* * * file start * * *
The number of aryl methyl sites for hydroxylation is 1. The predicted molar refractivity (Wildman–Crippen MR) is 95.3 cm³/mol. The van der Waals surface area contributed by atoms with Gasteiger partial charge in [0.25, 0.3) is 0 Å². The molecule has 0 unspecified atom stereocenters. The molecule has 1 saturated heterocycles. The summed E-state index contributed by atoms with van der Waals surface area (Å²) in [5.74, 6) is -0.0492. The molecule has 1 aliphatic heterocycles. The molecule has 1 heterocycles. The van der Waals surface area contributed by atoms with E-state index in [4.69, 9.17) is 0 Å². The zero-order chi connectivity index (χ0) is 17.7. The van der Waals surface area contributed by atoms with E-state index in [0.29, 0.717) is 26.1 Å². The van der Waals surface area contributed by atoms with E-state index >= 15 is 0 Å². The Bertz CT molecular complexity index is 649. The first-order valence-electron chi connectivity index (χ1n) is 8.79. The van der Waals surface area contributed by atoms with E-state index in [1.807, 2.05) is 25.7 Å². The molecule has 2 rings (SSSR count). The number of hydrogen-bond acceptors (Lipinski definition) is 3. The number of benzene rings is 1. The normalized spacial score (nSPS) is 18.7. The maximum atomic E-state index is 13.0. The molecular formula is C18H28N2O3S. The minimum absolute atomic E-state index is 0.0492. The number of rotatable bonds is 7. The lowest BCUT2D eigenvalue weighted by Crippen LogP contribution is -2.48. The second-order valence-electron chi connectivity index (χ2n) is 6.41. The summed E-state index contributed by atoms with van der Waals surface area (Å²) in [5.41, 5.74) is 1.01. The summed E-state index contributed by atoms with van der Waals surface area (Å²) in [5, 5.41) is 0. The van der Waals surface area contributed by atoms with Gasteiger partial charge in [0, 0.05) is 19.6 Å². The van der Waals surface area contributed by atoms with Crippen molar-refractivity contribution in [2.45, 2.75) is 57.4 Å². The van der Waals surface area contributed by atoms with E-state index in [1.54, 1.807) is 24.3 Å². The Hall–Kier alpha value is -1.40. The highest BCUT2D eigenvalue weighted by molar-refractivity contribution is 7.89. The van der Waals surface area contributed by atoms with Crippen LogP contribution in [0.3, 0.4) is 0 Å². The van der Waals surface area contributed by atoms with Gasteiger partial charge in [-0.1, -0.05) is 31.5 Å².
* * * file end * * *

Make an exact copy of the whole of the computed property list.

The number of aryl methyl sites for hydroxylation is 1. The predicted molar refractivity (Wildman–Crippen MR) is 95.3 cm³/mol. The van der Waals surface area contributed by atoms with Gasteiger partial charge in [0.25, 0.3) is 0 Å². The molecule has 0 unspecified atom stereocenters. The molecule has 1 saturated heterocycles. The summed E-state index contributed by atoms with van der Waals surface area (Å²) in [5.74, 6) is -0.0492. The molecule has 1 aliphatic heterocycles. The molecule has 1 heterocycles. The van der Waals surface area contributed by atoms with E-state index in [4.69, 9.17) is 0 Å². The zero-order chi connectivity index (χ0) is 17.7. The van der Waals surface area contributed by atoms with E-state index in [0.29, 0.717) is 26.1 Å². The van der Waals surface area contributed by atoms with E-state index >= 15 is 0 Å². The Bertz CT molecular complexity index is 649. The first-order valence-electron chi connectivity index (χ1n) is 8.79. The van der Waals surface area contributed by atoms with E-state index in [1.807, 2.05) is 25.7 Å². The molecule has 2 rings (SSSR count). The number of hydrogen-bond acceptors (Lipinski definition) is 3. The number of benzene rings is 1. The normalized spacial score (nSPS) is 18.7. The maximum atomic E-state index is 13.0. The molecular formula is C18H28N2O3S. The minimum absolute atomic E-state index is 0.0492. The number of rotatable bonds is 7. The lowest BCUT2D eigenvalue weighted by Crippen LogP contribution is -2.48. The second-order valence-electron chi connectivity index (χ2n) is 6.41. The summed E-state index contributed by atoms with van der Waals surface area (Å²) in [5.41, 5.74) is 1.01. The summed E-state index contributed by atoms with van der Waals surface area (Å²) in [5, 5.41) is 0. The van der Waals surface area contributed by atoms with Gasteiger partial charge in [0, 0.05) is 19.6 Å². The van der Waals surface area contributed by atoms with Crippen molar-refractivity contribution in [2.45, 2.75) is 57.4 Å². The van der Waals surface area contributed by atoms with E-state index in [1.54, 1.807) is 24.3 Å². The Hall–Kier alpha value is -1.40. The highest BCUT2D eigenvalue weighted by molar-refractivity contribution is 7.89. The van der Waals surface area contributed by atoms with Crippen LogP contribution in [0.3, 0.4) is 0 Å². The van der Waals surface area contributed by atoms with Gasteiger partial charge in [-0.1, -0.05) is 31.5 Å².